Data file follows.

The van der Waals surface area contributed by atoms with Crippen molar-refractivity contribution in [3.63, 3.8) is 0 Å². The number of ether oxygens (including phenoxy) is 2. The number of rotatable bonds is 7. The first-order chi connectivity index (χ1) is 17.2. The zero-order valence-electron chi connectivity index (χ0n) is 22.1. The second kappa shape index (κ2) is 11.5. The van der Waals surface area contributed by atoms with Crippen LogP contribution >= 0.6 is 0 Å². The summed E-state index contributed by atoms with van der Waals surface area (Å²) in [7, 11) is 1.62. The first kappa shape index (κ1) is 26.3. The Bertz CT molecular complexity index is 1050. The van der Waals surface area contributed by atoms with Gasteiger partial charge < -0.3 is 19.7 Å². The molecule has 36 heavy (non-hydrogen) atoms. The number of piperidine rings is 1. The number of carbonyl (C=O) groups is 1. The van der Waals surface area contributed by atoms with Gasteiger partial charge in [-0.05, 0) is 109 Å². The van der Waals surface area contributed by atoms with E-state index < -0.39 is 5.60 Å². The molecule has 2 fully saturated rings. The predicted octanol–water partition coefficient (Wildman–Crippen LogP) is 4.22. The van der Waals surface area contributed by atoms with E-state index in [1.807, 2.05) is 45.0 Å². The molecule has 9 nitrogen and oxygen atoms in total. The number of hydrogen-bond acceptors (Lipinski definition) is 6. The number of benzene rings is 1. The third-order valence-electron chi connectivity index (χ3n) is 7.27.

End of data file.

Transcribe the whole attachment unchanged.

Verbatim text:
The van der Waals surface area contributed by atoms with Crippen molar-refractivity contribution in [3.63, 3.8) is 0 Å². The number of ether oxygens (including phenoxy) is 2. The number of rotatable bonds is 7. The first-order chi connectivity index (χ1) is 17.2. The zero-order valence-electron chi connectivity index (χ0n) is 22.1. The second kappa shape index (κ2) is 11.5. The van der Waals surface area contributed by atoms with Crippen LogP contribution >= 0.6 is 0 Å². The summed E-state index contributed by atoms with van der Waals surface area (Å²) in [7, 11) is 1.62. The first kappa shape index (κ1) is 26.3. The Bertz CT molecular complexity index is 1050. The van der Waals surface area contributed by atoms with Gasteiger partial charge < -0.3 is 19.7 Å². The molecule has 36 heavy (non-hydrogen) atoms. The number of piperidine rings is 1. The number of carbonyl (C=O) groups is 1. The van der Waals surface area contributed by atoms with Gasteiger partial charge in [-0.05, 0) is 109 Å². The van der Waals surface area contributed by atoms with E-state index < -0.39 is 5.60 Å². The molecule has 2 fully saturated rings. The predicted octanol–water partition coefficient (Wildman–Crippen LogP) is 4.22. The van der Waals surface area contributed by atoms with E-state index in [1.807, 2.05) is 45.0 Å². The molecule has 9 nitrogen and oxygen atoms in total. The number of hydrogen-bond acceptors (Lipinski definition) is 6. The number of benzene rings is 1. The third-order valence-electron chi connectivity index (χ3n) is 7.27.